That leaves … the Volcker experiment represent[ing] a new, presumably greater weighting attached to achieving “price stability” … has that greater weighting survived? The post-1979 record of price inflation in the United States surely creates some prima facie presumption to this effect. … Does this … represent a genuine change in the weighting placed on inflation … Or is there some other explanation, independent of the Volcker experiment? One point worth making explicitly is that … there is no evidence that the increased tolerance for interest rate fluctuations that the Federal Reserve exhibited during the Volcker period has survived. One of the most frequently offered criticisms of monetary policy operating procedures based on fixing short-term nominal interest rates is that central banks have traditionally proved too hesitant to adjust the interest rates they set, and when they do move interest rates they have tended to do so too slowly. The usual explanation is that, in addition to their objectives for such macroeconomic variables as price inflation and the growth of output and employment, central banks also take seriously their responsibility to maintain stable and well functioning financial markets … For this reason, now-conventional expressions of operating rules for monetary policy, like the “Taylor rule,” normally include a lagged interest rate along with measures of inflation and output (or employment) relative to the desired benchmark.

Part of what distinguished the Volcker experiment was the unusually wide … fluctuations of short-term interest rates that occurred under the Federal Reserve’s quantity-based operating procedures. … in recent … no such fluctuations have been allowed to occur. Might the Federal Reserve again permit them if doing so seemed necessary to rein in incipient inflation? Perhaps so, but on the evidence there is no ground for claiming that this aspect of the 1979 experiment has survived either. …

The United States experienced little inflation in the 1950s, and not much in the 1960s either. Hence the historical evidence is also consistent with the view that the 1970s were exceptional, rather than that the experience since 1979 has differed from what went before as a whole. Even the idea that the Volcker experiment represented a return to the greater policy weight on price stability vis-a-vis real outcomes that had motivated the Federal Reserve before the 1970s, and that this renewed commitment to price stability has lasted ever since, would make the events of 1979 a major and lasting contribution to U.S. monetary policymaking. But … other explanations are also possible. … Resolving the merits of … other potential interpretations of the historical record … is surely a worthwhile object of empirical research. … Finally, one further aspect of what 1979 may or may not have been about bears attention. Perhaps what was important about the changes … was not the specifics of money growth targets and reserves-based operating procedures but rather … in the traditional language of this subject, to impose “rules” where there had been “discretion.” … But to the extent that it was a form of rule … it too clearly failed to survive. Federal Reserve policymaking in recent years has epitomized what “discretion” in monetary policy has always been about. Precisely for this reason, advocates of rules over discretion today continue to seek some way of moving Federal Reserve policymaking in that direction. The proposal of this kind that has attracted the most interest currently is “inflation targeting.” Whether adopting inflation targeting would be a good or bad step for U.S. monetary policy is a separate issue. But one reason the issue is even on the agenda today is that the movement in this direction that the experiment of October 1979 represented did not last either.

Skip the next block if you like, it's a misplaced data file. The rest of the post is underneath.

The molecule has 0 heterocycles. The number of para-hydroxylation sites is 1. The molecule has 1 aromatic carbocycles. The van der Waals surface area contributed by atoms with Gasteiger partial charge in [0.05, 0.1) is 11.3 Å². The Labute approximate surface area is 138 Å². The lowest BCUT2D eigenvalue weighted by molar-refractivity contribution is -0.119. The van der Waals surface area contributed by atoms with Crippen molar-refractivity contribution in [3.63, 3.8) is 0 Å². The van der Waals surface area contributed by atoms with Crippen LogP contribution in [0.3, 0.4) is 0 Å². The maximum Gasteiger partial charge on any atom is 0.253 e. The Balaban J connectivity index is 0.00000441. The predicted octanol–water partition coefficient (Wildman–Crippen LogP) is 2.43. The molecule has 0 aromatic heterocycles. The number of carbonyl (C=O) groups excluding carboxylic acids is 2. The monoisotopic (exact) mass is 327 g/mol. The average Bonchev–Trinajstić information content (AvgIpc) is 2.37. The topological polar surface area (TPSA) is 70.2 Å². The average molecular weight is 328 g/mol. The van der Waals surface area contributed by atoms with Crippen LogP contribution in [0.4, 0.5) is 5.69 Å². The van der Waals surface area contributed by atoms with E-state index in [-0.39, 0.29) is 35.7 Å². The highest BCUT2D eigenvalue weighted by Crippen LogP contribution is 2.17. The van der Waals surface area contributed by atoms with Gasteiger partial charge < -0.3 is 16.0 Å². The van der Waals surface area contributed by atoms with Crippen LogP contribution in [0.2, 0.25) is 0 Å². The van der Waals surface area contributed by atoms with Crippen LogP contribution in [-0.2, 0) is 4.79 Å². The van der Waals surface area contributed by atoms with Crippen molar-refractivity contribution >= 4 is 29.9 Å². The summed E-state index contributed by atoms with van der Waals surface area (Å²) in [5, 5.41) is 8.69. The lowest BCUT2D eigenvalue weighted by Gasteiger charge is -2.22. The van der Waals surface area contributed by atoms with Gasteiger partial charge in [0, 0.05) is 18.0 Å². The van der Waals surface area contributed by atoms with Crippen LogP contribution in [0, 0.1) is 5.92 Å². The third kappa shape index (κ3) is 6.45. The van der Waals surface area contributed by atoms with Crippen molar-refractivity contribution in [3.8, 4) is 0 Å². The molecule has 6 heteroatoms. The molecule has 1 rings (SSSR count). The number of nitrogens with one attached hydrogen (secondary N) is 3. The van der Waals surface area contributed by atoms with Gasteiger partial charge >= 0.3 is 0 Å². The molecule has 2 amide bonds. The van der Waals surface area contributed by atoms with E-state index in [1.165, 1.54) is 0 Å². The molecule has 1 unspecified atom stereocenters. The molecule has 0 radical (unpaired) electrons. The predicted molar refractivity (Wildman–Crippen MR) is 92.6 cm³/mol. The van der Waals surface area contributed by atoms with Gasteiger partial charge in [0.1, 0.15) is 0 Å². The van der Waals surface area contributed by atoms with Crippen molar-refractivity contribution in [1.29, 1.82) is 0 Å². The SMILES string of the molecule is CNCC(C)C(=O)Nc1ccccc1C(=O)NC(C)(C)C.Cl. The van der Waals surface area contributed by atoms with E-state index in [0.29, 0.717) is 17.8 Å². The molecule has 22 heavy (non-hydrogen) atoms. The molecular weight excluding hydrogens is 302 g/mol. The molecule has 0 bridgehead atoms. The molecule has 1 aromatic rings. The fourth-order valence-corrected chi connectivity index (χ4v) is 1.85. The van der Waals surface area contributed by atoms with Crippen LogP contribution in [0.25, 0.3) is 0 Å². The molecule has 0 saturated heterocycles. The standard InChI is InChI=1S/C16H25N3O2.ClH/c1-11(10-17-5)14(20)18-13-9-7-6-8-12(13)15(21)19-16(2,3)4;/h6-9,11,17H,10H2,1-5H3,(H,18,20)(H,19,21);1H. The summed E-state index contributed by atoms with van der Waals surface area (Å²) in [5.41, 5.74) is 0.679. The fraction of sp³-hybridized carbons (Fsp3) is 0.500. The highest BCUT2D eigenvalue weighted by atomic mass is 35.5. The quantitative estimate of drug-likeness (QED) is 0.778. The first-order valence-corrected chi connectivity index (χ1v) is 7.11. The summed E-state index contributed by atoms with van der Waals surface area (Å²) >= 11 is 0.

Posted by on Thursday, June 23, 2005 at 02:34 AM in Academic Papers, Economics, Monetary Policy, Reading | Permalink  TrackBack (0)  Comments (2)